The Prime Minister has today backpedalled on comments he made about the jobs market in yesterday’s Parliamentary Question Time, saying they were taken out of context.
Prime Minister Scott Morrison was asked in Wednesday’s Question Time session why an associate of John Howard’s was awarded a $240,000 contract with the Bushfire Recovery Agency.
Morrison said the employee was “eminently qualified,” before saying, “if you are good at your job, you will get a job, that's how it works, Mr Speaker.”
On Thursday, Morrison was asked by a fellow Minister: “My question is to the Prime Minister, you said yesterday if you are good at your job you will get a job.
“A person is in his 60s and was made redundant last year and if he doesn't get a job he will have to sell his house. Why does the Prime Minister say people like Paul have not been able to find jobs because they are good enough?”
But the Prime Minister backflipped on Thursday, saying it was an “ugly misrepresentation”.
“That is not what I said, Mr Speaker! That is not what I said,” Morrison said. “That is a rather ugly misrepresentation, Mr Speaker!”
The Prime Minister continued: “Two appointments in positions in the Government Mr Speaker, that is what I was asked about,” he said.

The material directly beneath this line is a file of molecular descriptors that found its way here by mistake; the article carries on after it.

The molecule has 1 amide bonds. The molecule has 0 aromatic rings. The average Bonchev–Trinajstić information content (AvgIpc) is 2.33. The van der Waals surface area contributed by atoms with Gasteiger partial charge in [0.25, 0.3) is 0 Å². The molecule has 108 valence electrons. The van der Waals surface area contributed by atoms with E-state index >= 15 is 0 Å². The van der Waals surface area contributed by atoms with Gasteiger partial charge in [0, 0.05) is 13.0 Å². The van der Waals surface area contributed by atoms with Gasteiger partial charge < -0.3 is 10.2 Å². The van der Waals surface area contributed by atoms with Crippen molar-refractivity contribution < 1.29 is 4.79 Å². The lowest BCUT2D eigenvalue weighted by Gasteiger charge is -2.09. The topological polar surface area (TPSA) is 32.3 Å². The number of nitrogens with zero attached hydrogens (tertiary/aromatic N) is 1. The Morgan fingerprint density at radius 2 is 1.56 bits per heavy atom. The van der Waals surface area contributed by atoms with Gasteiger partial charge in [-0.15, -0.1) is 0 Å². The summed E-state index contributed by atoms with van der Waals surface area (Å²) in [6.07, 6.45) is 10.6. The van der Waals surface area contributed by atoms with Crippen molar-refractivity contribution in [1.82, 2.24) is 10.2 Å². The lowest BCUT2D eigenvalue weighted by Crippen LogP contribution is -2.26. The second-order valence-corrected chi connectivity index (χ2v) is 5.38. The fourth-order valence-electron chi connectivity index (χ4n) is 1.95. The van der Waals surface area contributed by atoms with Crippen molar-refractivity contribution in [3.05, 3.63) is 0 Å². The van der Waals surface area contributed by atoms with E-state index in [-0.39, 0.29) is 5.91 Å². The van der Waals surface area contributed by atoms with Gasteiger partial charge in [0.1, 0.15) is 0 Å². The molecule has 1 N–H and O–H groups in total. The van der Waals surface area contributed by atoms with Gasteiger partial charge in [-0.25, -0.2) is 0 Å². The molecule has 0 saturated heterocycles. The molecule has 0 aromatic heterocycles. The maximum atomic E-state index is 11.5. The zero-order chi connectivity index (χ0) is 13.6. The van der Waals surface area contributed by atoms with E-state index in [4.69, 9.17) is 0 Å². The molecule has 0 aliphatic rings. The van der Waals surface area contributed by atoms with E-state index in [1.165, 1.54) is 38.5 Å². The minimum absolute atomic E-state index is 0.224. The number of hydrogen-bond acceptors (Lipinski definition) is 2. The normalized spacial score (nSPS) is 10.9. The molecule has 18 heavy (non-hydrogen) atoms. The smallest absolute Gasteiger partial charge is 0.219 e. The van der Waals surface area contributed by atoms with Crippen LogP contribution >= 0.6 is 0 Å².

“There are a million people through the course of the Covid-19 recession who found themselves out of work through no fault of their own.
“We have gone beyond that by putting in place the $101 billion JobKeeper program that has provided a lifeline to 3 million Australians...and by doubling the JobSeeker payments through the Covid-19 supplement to make Australians get through the worst of this crisis and cushion the blow.”
Australians must ‘regularly reskill’
On Wednesday the Prime Minister warned that Australians would need to “regularly reskill” to keep up with the speed of change in the digital economy.
“The digital economy is central to these tasks, to creating the jobs that Australians need. The speed of change in the digital economy means that our training system needs to be fast and responsive,” he told The Australian’s e-commerce summit.
“The pace of technological change means people are more likely to need to regularly reskill. These are the facts.”
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